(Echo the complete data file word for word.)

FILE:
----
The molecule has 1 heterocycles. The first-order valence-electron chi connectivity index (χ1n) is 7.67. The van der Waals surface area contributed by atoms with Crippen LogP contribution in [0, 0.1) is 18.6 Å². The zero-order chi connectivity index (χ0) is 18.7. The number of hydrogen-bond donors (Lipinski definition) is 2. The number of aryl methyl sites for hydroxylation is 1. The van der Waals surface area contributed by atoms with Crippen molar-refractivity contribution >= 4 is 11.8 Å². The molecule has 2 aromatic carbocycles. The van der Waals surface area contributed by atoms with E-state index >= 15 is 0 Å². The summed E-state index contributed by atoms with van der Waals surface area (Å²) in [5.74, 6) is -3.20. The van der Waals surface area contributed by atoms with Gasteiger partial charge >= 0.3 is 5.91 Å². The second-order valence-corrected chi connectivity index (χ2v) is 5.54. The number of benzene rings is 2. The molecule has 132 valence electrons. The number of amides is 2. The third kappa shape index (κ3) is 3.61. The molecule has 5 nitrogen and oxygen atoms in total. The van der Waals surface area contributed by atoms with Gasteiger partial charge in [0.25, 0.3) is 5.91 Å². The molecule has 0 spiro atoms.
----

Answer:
The molecule has 1 heterocycles. The first-order valence-electron chi connectivity index (χ1n) is 7.67. The van der Waals surface area contributed by atoms with Crippen LogP contribution in [0, 0.1) is 18.6 Å². The zero-order chi connectivity index (χ0) is 18.7. The number of hydrogen-bond donors (Lipinski definition) is 2. The number of aryl methyl sites for hydroxylation is 1. The van der Waals surface area contributed by atoms with Crippen molar-refractivity contribution >= 4 is 11.8 Å². The molecule has 2 aromatic carbocycles. The van der Waals surface area contributed by atoms with E-state index >= 15 is 0 Å². The summed E-state index contributed by atoms with van der Waals surface area (Å²) in [5.74, 6) is -3.20. The van der Waals surface area contributed by atoms with Gasteiger partial charge >= 0.3 is 5.91 Å². The second-order valence-corrected chi connectivity index (χ2v) is 5.54. The number of benzene rings is 2. The molecule has 132 valence electrons. The number of amides is 2. The third kappa shape index (κ3) is 3.61. The molecule has 5 nitrogen and oxygen atoms in total. The van der Waals surface area contributed by atoms with Gasteiger partial charge in [0.25, 0.3) is 5.91 Å². The molecule has 0 spiro atoms.